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Outline and evaluate the view that roles of men and women in the family are becoming more equal.
Functionalists like PARSONS saw segregated conjugal roles as normal and functional for
society, with males performing the instrumental role outside the home and women performing
the expressive role inside it. Feminists, on the other hand, have been critical of unequal
conjugal roles. According to ANN OAKLEY the creation of the mother housewife role during the
Industrial Revolution helped make conjugal roles very unequal because women became
financially dependent on their partner.
The view that the roles of men and women have become more equal in the family was
suggested by WILLMOTT & YOUNG who argued that conjugal roles were becoming more
symmetrical. This symmetrical family had similar roles, not identical roles. They thought this
new family type developed among middle class families and is now gradually spreading through
to working class families. They call this is the `principle of stratified diffusion'. The research found
that more wives have paid work, and husbands were spending more time at home, helping with
housework and childcare; decision were also likely to be shared.
However, this was challenged by ANN OAKLEY who felt that Young and Willmott exaggerated
the amount of `symmetry' in conjugal roles. Her research shows that conjugal roles still
remained VERY UNEQUAL. The mothers she interviewed still felt the housework and children
were their responsibility and were grateful for any `help' their partner's gave.
In the continuing debate about conjugal roles, researchers have focused on the division of
labour in the family by studying Employment, Domestic labour, Childcare. They have also
looked at power in the family by studying Decision making, money management and
1. In terms of Employment, the increased employment of married and cohabiting women was
an importance change family roles. CHESTER saw this as the main change affecting the
`neo-conventional' family. This is supported by Kiernan (Br Soc Att Survey) who saw this as
the main factor causing conjugal roles to become more equal.
Women have now become less dependent on their partner and men are now more likely to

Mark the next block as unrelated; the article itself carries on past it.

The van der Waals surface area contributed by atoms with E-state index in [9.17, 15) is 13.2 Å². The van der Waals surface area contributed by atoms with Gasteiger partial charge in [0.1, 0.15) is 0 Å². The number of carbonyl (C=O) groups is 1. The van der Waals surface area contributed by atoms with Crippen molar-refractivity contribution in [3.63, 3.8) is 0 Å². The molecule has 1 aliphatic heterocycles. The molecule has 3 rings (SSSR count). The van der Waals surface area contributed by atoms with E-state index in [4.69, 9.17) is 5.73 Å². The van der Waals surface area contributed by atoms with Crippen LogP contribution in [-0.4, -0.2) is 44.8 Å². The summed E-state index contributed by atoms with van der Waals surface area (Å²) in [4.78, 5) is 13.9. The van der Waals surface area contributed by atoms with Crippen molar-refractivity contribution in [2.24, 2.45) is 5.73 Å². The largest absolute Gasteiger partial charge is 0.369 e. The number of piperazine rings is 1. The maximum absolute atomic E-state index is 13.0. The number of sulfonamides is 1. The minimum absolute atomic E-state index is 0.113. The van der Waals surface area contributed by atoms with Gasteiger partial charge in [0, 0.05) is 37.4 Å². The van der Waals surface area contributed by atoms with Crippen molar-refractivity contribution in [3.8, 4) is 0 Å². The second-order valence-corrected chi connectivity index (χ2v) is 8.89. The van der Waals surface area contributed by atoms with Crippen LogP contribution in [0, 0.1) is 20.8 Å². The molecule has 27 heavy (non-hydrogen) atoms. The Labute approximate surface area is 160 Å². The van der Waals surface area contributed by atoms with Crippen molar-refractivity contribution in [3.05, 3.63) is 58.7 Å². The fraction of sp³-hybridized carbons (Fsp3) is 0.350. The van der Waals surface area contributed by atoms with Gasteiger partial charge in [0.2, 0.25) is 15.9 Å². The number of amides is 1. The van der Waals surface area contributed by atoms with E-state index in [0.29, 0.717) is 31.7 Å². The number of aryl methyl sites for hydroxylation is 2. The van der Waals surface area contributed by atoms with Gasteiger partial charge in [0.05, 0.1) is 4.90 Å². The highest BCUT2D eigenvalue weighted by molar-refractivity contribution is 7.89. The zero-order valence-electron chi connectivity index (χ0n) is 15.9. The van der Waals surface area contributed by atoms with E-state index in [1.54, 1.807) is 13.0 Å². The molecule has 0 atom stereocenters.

help with household tasks. Laws such as the 1975 EQUAL PAY ACT AND SEX DISCRIMINATION
ACT gave women the right to receive the same pay rate as the opposite sex and
protected them from discrimination on the grounds of sex or marriage. As a result, women had
more control, choice and independence.
Research by SKIPTON BUILDING SOCIETY found that 1 in 5 women in the UK now earn more
than their male partners. THIS SHOWS THAT THE ROLES OF MEN AND WOMEN ARE BECOMING
MORE EQUAL However, ONS found that on average, men still earned 10.2% more than women
in hourly full-time pay in 2010. The biggest gap in pay was is in metal manufacturing, where men
earn nearly 50% more than women.
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According to SUE SHARPE, women who work part time fall under the `part-time trap' where the
women is still expected to do the domestic task because she is `only working part-time'. THIS
SHOWS THAT THE ROLES OF MEN AND WOMEN ARE NOT BECOMING MORE EQUAL.
2. In terms of Domestic Labour, there have been significant studies to suggest that THE ROLES
OF MEN AND WOMEN ARE UNEQUAL.…read more
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PURDY (1997) in `Babystrike' argued that motherhood disadvantages women: caring for
children is expensive, time consuming and exhausting. She said the only way for men to realise
how demanding childrearing is for women is for women to stop having children: have a
`babystrike' so men take women's' demand for equality seriously.
4. In terms of decision making, EDGELL: (1980) found that MEN made the decisions, couples
FELT were IMPORTANT (eg moving home).…read more